The gas industry is facing multiple challenges to its viability, including falling prices, a greater understanding of its environmental impacts and community opposition, according to a new assessment of the global gas market.
The new report published by US-based think tank Global Energy Monitor has issued a dire warning about the future prospects for the global gas export industry.
Over the last decade, Australia has invested in significantly ramping up the production of liquified natural gas with the aim of selling it into the global export market. However, low prices and the emergence of additional suppliers, including the United States, as seen the viability investments put at risk.
Australia is set to face growing competition in an already oversupplied gas export market, as the United States is expected to join Australia and Qatar amongst the top global suppliers of gas.
According to the Global Energy Monitor report, the proposed list of new gas export investments in the United States is set to see Australia dwarfed in a market that is already over capacity.
This challenge has been further amplified by a collapse in global energy demand, as Covid-19 related restrictions have led to dramatic cuts to industrial activity and international travel during the first half of 2020.
It is yet another warning of the risks of pursuing a “gas-led” recovery for the Australian economy, as the industry may be heading into a period of significant contraction.
“Even before the twin shocks of the COVID-19 pandemic and global gas price collapse, LNG projects were facing an increasingly difficult economic environment,” the report says.
“Even though only a small portion of the planned increase in LNG capacity had gone into operation, gas markets worldwide were so oversupplied that prices had fallen far below the levels considered necessary for expensive new infrastructure to be viable.”
A similar warning was recently issued by the International Energy Agency, which described the global gas market as being in “meltdown”, and many major gas producers have either cancelled or indefinitely delayed major gas investments, including in Australia.
“The collapse in global oil and gas demand and pandemic-related worksite restrictions have forced many companies to declare force majeure delays and reschedule final investment decisions,” the Global Energy Monitor report says.
“As of late June 2020, at least 11 major projects have reported significant new difficulties, typically citing combinations of pandemic disruption, low prices, and organized opposition.”
The Global Energy Monitor report cites three Australian gas export projects have been cancelled, including the Browse LNG terminal, the Scarborough LNG terminal and the Pluto LNG terminal expansion. These projects, which are worth a combined $53 billion, were cancelled by Woodside Petroleum in response to plunging gas prices.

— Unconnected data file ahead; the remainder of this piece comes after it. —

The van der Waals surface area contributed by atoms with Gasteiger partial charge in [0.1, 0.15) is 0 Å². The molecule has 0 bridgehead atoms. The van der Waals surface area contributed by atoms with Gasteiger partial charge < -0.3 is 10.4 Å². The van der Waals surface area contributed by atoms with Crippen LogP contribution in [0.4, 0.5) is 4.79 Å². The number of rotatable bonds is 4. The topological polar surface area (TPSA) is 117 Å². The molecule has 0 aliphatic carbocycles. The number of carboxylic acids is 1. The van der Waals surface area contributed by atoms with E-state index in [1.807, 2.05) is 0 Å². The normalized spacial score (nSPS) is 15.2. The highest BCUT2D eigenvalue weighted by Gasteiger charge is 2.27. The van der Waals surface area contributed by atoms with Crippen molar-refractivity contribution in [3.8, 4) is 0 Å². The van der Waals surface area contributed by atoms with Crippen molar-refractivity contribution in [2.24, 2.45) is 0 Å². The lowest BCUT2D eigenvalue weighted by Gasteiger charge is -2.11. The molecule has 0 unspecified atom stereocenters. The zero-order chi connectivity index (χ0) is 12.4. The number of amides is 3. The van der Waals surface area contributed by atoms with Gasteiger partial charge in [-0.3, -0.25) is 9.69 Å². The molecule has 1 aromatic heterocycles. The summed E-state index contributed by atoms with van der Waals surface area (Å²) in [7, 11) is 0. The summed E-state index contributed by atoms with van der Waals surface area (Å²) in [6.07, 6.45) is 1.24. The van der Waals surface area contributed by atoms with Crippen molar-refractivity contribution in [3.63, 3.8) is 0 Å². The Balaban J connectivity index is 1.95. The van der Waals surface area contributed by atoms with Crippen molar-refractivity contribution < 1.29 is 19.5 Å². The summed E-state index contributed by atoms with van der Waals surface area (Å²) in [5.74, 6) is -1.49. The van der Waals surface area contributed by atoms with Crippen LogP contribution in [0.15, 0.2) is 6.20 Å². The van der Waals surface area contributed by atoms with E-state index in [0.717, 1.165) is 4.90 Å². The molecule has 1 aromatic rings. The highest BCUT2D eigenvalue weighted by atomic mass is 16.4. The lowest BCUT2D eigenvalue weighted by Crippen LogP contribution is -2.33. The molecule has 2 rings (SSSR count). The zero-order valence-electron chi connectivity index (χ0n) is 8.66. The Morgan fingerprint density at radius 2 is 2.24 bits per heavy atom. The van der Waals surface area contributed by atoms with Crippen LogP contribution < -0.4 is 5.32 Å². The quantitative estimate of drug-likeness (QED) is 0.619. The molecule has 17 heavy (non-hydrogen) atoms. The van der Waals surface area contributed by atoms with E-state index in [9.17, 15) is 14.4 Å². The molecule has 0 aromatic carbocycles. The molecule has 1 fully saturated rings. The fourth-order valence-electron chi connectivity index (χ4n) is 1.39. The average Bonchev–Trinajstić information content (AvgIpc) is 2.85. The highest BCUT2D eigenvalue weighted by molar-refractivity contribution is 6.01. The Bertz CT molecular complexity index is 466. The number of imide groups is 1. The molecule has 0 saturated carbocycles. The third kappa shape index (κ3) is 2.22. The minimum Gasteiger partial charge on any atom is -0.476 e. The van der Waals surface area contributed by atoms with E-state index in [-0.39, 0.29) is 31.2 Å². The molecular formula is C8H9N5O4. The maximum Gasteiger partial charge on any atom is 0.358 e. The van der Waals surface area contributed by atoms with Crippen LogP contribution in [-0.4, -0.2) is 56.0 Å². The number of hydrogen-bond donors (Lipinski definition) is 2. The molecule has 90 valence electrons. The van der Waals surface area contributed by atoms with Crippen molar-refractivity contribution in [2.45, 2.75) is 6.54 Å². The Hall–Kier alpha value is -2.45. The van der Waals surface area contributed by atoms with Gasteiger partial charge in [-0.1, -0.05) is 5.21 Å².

The report highlighted that a growing understanding of the contribution that natural gas had to global emissions, and that it was effectively losing its status as a ‘transition fuel’ meant that future projects would proceed without ‘social licence’ and could become a target for opposition from environmental campaigners.
This point was underscored by the response from GetUp, which said that the report showed that Australia should not be pressing ahead with new gas developments, particularly those being pushed in the Northern Territory again the wishes of traditional owners.
“Gas is in oversupply globally and domestically – there is no shortage, this is a myth designed for, peddled by and serving only the fossil fuel lobby,” GetUp’s First Nations justice campaign director Larissa Baldwin said. “There is no need for new gas. Demand is plummeting, it won’t create jobs and can’t build a clean energy future.”
GetUp particularly criticised oil and gas market executive Andrew Liveris, who sits on the Morrison government’s National Covid-19 Coordination Commission tasked with advising on Australia’s economic response, for pushing for an expansion of the Northern Territory’s gas industry.
“We know Andrew Liveris has been out selling the Northern Territory a lemon, peddling myths about the viability of fracking in the NT and ignoring the decades of opposition from Traditional Owners. But fracking the Beetaloo Basin is the equivalent of building 50 new coal fired power stations, it’s guaranteed to drive dangerous and irreversible climate change.”
“Now more than ever we need a long term plan to deliver the jobs of the future for regions – renewables are inevitable, but we need to invest heavily now to ensure Australia can compete globally in the future,” Baldwin added.
Liveris, during a forum held by the Australian National University last month, suggested that his proposed solution to concerns over the emissions caused by natural gas was to simply send the gas offshore and let it be burnt by other countries.